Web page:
1. dgw:

    So the EAP problem really is the phone and not the Brandeis University secure network. My rebooting problem on brandeis_secure is so bad I stopped by the help desk to demonstrate. They switched me to brandeis_open (unencrypted but heavily restricted in terms of available ports) and I immediately sent a ticket to LTS (what IT here is called) to open the port for Google C2DM. Without that port available, Google Talk, push notifications, and Market/Play Store don’t work.

    I wish I could use the secure network though. Motorola’s utter lack of updates for this $300 phone (even though my purchase was during a sale) is absolutely ridiculous. Fortunately I found FasterGPS, which seems to make GPS work a lot better for free (if rooted). If only an app could fix the problems with wireless (Wi-Fi & 3G drops, EAP problems) and the sometimes-unresponsive capacitive buttons.

    — Merge

    Oh, I’m from MN, BTW. Spent far too much time in the Augsburg/UofM Mpls area with one laptop or another.

    (Feel free to merge this with my previous comment during moderation.)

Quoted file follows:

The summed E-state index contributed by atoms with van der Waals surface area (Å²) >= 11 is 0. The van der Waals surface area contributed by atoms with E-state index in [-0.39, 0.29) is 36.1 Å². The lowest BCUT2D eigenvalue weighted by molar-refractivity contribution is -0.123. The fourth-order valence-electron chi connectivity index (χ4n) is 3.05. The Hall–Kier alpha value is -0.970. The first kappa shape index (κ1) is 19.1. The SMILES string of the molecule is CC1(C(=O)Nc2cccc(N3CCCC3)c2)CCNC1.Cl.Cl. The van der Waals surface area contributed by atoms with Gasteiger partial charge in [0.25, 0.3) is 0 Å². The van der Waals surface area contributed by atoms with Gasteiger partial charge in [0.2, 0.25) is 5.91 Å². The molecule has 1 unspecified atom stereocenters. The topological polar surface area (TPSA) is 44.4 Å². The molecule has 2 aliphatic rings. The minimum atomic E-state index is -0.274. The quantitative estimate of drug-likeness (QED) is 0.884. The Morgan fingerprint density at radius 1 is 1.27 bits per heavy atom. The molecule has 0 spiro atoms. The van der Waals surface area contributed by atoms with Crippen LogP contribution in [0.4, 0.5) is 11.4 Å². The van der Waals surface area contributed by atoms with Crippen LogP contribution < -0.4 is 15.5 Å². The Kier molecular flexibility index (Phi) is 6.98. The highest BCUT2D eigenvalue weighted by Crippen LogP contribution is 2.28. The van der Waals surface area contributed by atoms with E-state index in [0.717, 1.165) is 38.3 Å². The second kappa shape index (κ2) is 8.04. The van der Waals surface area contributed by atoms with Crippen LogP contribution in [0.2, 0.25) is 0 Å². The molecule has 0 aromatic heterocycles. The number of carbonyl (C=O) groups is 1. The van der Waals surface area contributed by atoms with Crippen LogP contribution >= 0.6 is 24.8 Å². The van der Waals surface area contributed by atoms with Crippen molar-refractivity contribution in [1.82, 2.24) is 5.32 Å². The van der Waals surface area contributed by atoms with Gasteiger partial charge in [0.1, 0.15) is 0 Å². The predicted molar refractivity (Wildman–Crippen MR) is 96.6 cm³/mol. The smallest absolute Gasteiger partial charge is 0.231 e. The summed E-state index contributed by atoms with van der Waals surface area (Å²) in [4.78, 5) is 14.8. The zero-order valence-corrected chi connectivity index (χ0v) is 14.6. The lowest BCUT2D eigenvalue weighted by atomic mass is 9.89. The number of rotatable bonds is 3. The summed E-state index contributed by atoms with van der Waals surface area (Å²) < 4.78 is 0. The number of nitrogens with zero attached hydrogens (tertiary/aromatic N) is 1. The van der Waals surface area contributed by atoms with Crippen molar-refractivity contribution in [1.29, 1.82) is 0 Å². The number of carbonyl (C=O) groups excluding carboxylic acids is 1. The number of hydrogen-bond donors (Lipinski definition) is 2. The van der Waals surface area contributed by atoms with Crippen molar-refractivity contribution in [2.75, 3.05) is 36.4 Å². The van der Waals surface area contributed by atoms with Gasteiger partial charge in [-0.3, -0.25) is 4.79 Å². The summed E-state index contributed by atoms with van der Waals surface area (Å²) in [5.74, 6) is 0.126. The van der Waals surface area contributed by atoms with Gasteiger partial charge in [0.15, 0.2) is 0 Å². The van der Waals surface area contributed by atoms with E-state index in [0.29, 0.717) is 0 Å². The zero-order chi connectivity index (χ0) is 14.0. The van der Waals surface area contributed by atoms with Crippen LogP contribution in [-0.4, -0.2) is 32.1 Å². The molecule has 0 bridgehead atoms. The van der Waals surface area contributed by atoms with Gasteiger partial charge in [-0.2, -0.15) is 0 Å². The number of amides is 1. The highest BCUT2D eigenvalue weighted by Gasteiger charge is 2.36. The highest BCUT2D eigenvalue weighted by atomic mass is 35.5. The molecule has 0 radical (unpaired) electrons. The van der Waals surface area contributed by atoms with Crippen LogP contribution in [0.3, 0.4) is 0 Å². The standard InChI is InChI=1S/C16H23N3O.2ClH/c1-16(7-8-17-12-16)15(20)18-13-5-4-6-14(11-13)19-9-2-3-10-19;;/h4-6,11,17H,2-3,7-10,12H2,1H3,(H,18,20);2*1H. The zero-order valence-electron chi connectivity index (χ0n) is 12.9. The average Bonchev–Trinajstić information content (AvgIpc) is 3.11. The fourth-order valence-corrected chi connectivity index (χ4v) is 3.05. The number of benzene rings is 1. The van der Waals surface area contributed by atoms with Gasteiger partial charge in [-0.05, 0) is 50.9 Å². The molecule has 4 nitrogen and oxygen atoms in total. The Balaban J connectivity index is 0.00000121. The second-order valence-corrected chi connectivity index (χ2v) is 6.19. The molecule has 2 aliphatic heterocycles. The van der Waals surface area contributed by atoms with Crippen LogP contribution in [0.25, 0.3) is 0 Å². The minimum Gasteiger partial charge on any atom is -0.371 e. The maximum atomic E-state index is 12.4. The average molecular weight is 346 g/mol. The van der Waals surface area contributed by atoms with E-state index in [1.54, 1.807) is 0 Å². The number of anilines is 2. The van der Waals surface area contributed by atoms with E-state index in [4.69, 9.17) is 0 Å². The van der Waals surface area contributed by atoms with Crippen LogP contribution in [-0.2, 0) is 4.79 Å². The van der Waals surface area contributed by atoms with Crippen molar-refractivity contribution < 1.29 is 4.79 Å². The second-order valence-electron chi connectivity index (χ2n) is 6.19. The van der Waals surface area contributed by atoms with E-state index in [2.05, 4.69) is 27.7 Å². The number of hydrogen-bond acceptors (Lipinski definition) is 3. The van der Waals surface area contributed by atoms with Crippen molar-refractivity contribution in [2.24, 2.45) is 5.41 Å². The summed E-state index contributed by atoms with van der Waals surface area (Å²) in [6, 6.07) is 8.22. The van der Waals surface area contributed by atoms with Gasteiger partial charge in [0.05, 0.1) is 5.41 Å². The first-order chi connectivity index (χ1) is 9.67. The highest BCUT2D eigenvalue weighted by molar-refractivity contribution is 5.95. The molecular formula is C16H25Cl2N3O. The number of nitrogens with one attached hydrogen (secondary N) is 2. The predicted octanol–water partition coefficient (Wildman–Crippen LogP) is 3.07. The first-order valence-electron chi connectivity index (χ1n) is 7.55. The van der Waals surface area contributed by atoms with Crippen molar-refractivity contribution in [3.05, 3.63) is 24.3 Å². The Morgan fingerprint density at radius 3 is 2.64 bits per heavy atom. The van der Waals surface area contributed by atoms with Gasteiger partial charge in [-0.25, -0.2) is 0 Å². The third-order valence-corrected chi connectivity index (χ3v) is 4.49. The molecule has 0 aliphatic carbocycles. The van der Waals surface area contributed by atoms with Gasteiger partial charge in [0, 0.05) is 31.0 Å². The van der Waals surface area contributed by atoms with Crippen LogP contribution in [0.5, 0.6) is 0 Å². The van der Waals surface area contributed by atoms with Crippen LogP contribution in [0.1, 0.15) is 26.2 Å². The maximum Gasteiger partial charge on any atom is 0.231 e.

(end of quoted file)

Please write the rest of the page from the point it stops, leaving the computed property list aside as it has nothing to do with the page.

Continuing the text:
May 13, 2012 at 11:14 am |
  2. dgw:

    It’s something about the phone. My hope is that it’s just a driver bug, because there’s hope for fixing that with a software update or reflash to a new ROM. If it’s a hardware problem in the radio or a supporting chip, that’s probably intractable.

    I read on Motorola’s support forums that the Xoom had some EAP issue too, fixed in the 4.0.4 update. Maybe Moto just can’t write Wi-Fi drivers. They ought to address this problem, though. Spontaneous reboots are a lot more serious than having to wait a few seconds to tap Back.

    May 13, 2012 at 10:28 pm |
  3. dgw:

    I’m pretty sure it’s a software problem. Cellular reception is definitely a hardware issue, and it’s likely that the issues with Wi-Fi dropping are as well. But as for EAP encrypted networks causing reboots…that just smacks of a software problem.

    And yes, in everything except screen size, internal storage space, and processing horsepower, the Optimus V stands head and shoulders above the Motorola Triumph. Which is to say, in terms of stability (unless you fill its internal storage), signal strength, Wi-Fi compatibility…all the things that a phone can’t be useful without.

    May 14, 2012 at 8:36 am |

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